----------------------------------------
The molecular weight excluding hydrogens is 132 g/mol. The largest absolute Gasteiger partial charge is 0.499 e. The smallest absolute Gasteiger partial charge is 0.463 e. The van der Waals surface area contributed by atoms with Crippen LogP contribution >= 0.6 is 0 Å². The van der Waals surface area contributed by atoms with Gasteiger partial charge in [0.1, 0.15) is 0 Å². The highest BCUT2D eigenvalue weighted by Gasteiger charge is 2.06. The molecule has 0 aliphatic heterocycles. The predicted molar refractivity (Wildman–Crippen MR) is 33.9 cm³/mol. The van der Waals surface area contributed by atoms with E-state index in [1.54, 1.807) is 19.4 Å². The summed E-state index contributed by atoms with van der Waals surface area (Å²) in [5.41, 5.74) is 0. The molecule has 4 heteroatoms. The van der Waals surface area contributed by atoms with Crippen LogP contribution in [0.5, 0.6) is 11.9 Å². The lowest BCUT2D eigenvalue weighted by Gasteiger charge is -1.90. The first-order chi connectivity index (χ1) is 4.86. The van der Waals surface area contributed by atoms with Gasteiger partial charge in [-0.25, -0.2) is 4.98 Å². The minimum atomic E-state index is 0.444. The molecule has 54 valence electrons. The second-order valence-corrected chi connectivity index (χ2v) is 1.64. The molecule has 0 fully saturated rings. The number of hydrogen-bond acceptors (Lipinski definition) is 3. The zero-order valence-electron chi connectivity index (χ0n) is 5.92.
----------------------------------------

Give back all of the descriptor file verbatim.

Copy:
The molecular weight excluding hydrogens is 132 g/mol. The largest absolute Gasteiger partial charge is 0.499 e. The smallest absolute Gasteiger partial charge is 0.463 e. The van der Waals surface area contributed by atoms with Crippen LogP contribution >= 0.6 is 0 Å². The van der Waals surface area contributed by atoms with Gasteiger partial charge in [0.1, 0.15) is 0 Å². The highest BCUT2D eigenvalue weighted by Gasteiger charge is 2.06. The molecule has 0 aliphatic heterocycles. The predicted molar refractivity (Wildman–Crippen MR) is 33.9 cm³/mol. The van der Waals surface area contributed by atoms with E-state index in [1.54, 1.807) is 19.4 Å². The summed E-state index contributed by atoms with van der Waals surface area (Å²) in [5.41, 5.74) is 0. The molecule has 4 heteroatoms. The van der Waals surface area contributed by atoms with Crippen LogP contribution in [0.5, 0.6) is 11.9 Å². The lowest BCUT2D eigenvalue weighted by Gasteiger charge is -1.90. The first-order chi connectivity index (χ1) is 4.86. The van der Waals surface area contributed by atoms with Gasteiger partial charge in [-0.25, -0.2) is 4.98 Å². The minimum atomic E-state index is 0.444. The molecule has 54 valence electrons. The second-order valence-corrected chi connectivity index (χ2v) is 1.64. The molecule has 0 fully saturated rings. The number of hydrogen-bond acceptors (Lipinski definition) is 3. The zero-order valence-electron chi connectivity index (χ0n) is 5.92.